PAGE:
Shannen Doherty, who has terminal cancer, feared her health would be at risk with a packed courtroom when she testified later today but a judge shut down her request to limit the number of people.
According to court documents obtained by Radar, a Los Angeles Superior Court judge has shut down the motion to exclude the media from being inside the trial.
As we first reported, Doherty is suing State Farm General Insurance over her claims they screwed her out of $3.8 million.
In court, the actress claims the company refused to pay for necessary repairs to her Malibu home after the Woolsey Fire. She was furious with their alleged lack of care for her especially since at the time Doherty was in remission after dealing with breast cancer.
In the middle of the lawsuit, she revealed the heartbreaking news that her cancer had come back aggressively, and it was terminal.
State Farm claim they paid Doherty the proper account due on her policies. They say they paid over a million for repairs and for her to temporarily stay in a Venice Beach rental.
Hours before the trial is set to start, Doherty filed a motion asking the court to not allow members of the media inside the court. She said she understands “numerous members of the jury, court staff, and attorneys present at the trial.”
However, she said it would be best to kick out journalists.
Shannen wrote a declaration to the court to explain, “I am presently diagnosed with Stage IV cancer. As a result of my medical condition, I understand that I may be more susceptible to the COVID-19 virus or experience worse symptoms upon contracting the virus than otherwise healthy individuals.”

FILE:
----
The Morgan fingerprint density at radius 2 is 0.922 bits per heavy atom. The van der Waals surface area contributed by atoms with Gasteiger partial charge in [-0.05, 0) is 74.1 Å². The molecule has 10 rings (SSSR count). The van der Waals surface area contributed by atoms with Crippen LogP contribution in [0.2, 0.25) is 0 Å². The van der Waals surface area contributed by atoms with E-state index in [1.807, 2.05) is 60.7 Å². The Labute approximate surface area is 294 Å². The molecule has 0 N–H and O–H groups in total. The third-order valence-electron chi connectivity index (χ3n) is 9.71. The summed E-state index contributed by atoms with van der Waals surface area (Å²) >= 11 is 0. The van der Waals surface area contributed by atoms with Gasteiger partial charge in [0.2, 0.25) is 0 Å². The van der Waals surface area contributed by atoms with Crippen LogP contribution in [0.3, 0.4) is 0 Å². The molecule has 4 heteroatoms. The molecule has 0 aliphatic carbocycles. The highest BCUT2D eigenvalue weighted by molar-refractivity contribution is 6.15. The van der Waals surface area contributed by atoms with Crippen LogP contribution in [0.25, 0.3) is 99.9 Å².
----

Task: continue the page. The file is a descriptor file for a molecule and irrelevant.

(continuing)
However, the judge wasn’t swayed by Doherty’s fear for her health. The order read, ‘Doherty fails to show that allowing the public to attend trial will pose a health risk, let alone that any conceivable risk outweighs the public’s well-established right to attend civil trials.”
The judge said Doherty provided no medical testimony or scientific grounds for her request. “Without such evidence, the Court has no basis to conclude that conducting trial in accordance with established procedures will endanger anyone’s health. Doherty also fails to account for why she believes certain individuals—i.e. the media—risk her health, while others—such as the parties’ jury consultants and witnesses—do not,” he added.
The judge said he was confident the court had procedures in place to make sure Doherty was kept safe.
The trial starts today and is expected to last 3 days. It's unclear what day Doherty is expected to take the stand.